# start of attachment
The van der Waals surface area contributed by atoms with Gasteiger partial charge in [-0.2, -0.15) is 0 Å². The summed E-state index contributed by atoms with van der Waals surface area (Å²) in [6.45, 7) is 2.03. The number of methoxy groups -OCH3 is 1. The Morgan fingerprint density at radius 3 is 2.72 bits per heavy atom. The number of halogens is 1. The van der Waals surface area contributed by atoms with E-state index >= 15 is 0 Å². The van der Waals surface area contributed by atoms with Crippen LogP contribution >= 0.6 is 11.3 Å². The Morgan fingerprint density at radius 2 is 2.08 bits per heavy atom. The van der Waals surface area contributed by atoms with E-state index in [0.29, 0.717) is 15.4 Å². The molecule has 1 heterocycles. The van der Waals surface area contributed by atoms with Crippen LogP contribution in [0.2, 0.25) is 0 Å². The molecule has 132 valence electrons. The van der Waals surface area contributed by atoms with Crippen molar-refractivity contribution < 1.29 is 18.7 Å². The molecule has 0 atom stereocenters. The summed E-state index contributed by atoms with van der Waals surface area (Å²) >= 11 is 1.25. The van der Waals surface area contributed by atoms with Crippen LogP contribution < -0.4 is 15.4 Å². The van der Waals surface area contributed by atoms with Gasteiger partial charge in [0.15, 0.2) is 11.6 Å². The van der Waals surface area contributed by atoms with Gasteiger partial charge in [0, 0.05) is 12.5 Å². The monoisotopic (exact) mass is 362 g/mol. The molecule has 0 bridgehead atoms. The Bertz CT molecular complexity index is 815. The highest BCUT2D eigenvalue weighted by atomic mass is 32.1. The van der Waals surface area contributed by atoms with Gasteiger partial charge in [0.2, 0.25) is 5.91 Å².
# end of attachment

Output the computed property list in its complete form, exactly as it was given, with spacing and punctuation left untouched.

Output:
The van der Waals surface area contributed by atoms with Gasteiger partial charge in [-0.2, -0.15) is 0 Å². The summed E-state index contributed by atoms with van der Waals surface area (Å²) in [6.45, 7) is 2.03. The number of methoxy groups -OCH3 is 1. The Morgan fingerprint density at radius 3 is 2.72 bits per heavy atom. The number of halogens is 1. The van der Waals surface area contributed by atoms with E-state index >= 15 is 0 Å². The van der Waals surface area contributed by atoms with Crippen LogP contribution >= 0.6 is 11.3 Å². The Morgan fingerprint density at radius 2 is 2.08 bits per heavy atom. The van der Waals surface area contributed by atoms with E-state index in [0.29, 0.717) is 15.4 Å². The molecule has 1 heterocycles. The van der Waals surface area contributed by atoms with Crippen LogP contribution in [0.2, 0.25) is 0 Å². The molecule has 132 valence electrons. The van der Waals surface area contributed by atoms with Crippen molar-refractivity contribution < 1.29 is 18.7 Å². The molecule has 0 atom stereocenters. The summed E-state index contributed by atoms with van der Waals surface area (Å²) >= 11 is 1.25. The van der Waals surface area contributed by atoms with Crippen LogP contribution < -0.4 is 15.4 Å². The van der Waals surface area contributed by atoms with Gasteiger partial charge in [0.15, 0.2) is 11.6 Å². The van der Waals surface area contributed by atoms with Gasteiger partial charge in [0, 0.05) is 12.5 Å². The monoisotopic (exact) mass is 362 g/mol. The molecule has 0 bridgehead atoms. The Bertz CT molecular complexity index is 815. The highest BCUT2D eigenvalue weighted by atomic mass is 32.1. The van der Waals surface area contributed by atoms with Gasteiger partial charge in [0.2, 0.25) is 5.91 Å².